Gramophone awards shortList 2015
works in terrific, beautifully balanced Harmonia Mundi sound. Guy Rickards (March 2015) Althorn, Tbn & Tpt Sons – selected comparison: Various, Gould (3/93) (SONY) SM2K52671 Vc Son – selected comparison: Warner, Buck (BRID) BRIDGE9088 Vc & Tbn Sons – selected comparison: Ostertag, Slokar, Randalu (12/97) (MDG) MDG304 0697-2 Tbn & Tpt Sons – selected comparison: Lindberg, Pöntinen, Tarr, Westenholz (3/94) (BIS) BIS-CD159 Tpt Son – selected comparisons: Helseth, Stott (5/13) (EMI) 416471-2 Laubin, Randalu (MDG) MDG304 0696-2 Vn Son – selected comparisons: Wallin, Pöntinen (8/96) (BIS) BIS-CD761 FP Zimmermann, Pace (9/13) (BIS) BIS-CD2024 Becker-Bender, Nagy (12/13) (HYPE) CDA68014
Langgaard ‘String Quartets, Vol 3’ String Quartets – No 1, BVN68; No 5, BVN189. Quartet Movement, ‘Italian Scherzo’, BVN408 Nightingale Quartet Dacapo F Í 6 220577 (69’ • DDD/DSD)
Gramophone’s conferment of Young Artists of the Year on the Nightingale
Quartet is no less than these four intrepid artists deserve. Their Langgaard cycle is bringing this maverick composer the kind of broader recognition he always deserved, and their playing on this final volume lives up to the sky-high standards they have led us to expect.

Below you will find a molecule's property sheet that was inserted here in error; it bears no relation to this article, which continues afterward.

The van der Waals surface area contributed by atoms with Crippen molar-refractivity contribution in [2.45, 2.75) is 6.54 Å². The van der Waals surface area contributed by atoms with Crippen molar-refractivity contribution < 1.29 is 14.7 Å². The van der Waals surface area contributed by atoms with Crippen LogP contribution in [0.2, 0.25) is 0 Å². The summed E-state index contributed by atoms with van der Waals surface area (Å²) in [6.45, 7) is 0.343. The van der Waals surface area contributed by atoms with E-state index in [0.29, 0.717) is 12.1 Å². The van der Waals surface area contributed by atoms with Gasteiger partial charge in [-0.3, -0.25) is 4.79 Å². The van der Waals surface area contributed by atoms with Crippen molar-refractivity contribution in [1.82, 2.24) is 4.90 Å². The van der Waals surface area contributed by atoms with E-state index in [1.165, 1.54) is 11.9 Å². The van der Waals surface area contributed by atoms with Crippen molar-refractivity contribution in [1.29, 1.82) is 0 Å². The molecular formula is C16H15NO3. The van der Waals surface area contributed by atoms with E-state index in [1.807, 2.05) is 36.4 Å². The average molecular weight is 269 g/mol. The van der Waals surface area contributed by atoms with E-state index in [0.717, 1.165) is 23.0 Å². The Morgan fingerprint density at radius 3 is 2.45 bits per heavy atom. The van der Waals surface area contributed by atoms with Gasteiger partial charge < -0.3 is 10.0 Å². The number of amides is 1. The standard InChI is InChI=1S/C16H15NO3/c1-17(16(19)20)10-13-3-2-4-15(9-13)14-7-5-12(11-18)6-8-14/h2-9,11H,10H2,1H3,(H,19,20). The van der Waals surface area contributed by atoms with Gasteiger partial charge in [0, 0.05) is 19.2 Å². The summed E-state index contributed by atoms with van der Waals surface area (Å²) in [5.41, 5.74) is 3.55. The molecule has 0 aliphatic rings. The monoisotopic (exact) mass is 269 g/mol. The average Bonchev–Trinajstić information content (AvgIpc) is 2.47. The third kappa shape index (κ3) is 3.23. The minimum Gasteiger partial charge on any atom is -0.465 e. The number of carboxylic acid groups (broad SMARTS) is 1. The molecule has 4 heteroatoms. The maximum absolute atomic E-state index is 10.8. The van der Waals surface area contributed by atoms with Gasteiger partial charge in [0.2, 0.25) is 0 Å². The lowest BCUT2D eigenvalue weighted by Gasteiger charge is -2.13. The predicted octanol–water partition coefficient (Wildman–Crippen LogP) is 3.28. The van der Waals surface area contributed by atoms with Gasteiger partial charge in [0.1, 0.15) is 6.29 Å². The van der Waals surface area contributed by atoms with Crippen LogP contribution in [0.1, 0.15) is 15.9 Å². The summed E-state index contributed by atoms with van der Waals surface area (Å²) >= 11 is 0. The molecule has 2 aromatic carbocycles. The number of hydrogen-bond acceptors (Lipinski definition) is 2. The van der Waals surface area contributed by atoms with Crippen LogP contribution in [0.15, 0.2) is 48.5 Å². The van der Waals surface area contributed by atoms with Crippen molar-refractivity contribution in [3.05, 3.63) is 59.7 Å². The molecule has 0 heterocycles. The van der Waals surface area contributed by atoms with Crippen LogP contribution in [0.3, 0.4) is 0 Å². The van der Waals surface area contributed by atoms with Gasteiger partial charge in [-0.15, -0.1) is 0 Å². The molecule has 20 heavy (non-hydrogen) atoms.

In his booklet essay, Tim Frederiksen, who has mentored the Nightingales throughout the process, characterises the first CD as mainly dramatic and the second as predominantly poetic and idyllic, while the third embraces both aspects and thereby makes a fitting conclusion. Both quartets recorded here fit that description (the Italian Scherzo is a chip from the workbench, though an engaging one). The First is the more deceptive, in a way that anyone already attuned to Langgaard will relish. The leisurely first movement manages to behave itself but the scherzo evidently has trouble keeping the lid on, and imaginative transgression bursts through on the last page (I wondered at this point if Langgaard may have known Borodin’s First Quartet). The long slow movement returns to sobriety for the most part but becomes seriously disruptive in the late stages, while the finale moves from initial entrancement to an energised robusto coda.
The Fifth Quartet is altogether milder. It starts with a respectful nod to Grieg and continues with a mainly reflective, leisurely first movement. Still, like the British weather, if you don’t like it, all you have to do is wait a bit. The finale is especially changeable; and even though this work might not be the one to choose to induct a friend to Langgaard, it has a winning charm that doesn’t pale on repetition. Beautifully judged recording quality and authoritative essays complement the performances ideally. David Fanning (December 2014)
Smetana String Quartets – No 1, ‘From My Life’; No 2 Pavel Haas Quartet Supraphon F SU4172-2 (48’ • DDD)
This is becoming a bit of a habit. The Pavel Haas Quartet record a disc. Critics swoon and reach for their superlatives box, usually hidden away on a top shelf to avoid overindulgence. Result? It ends up as Disc of the Month and a hot contender for a Gramophone Award. But swooning is not enough, and nor are superlatives. So let’s try and explore why this is so spectacularly good.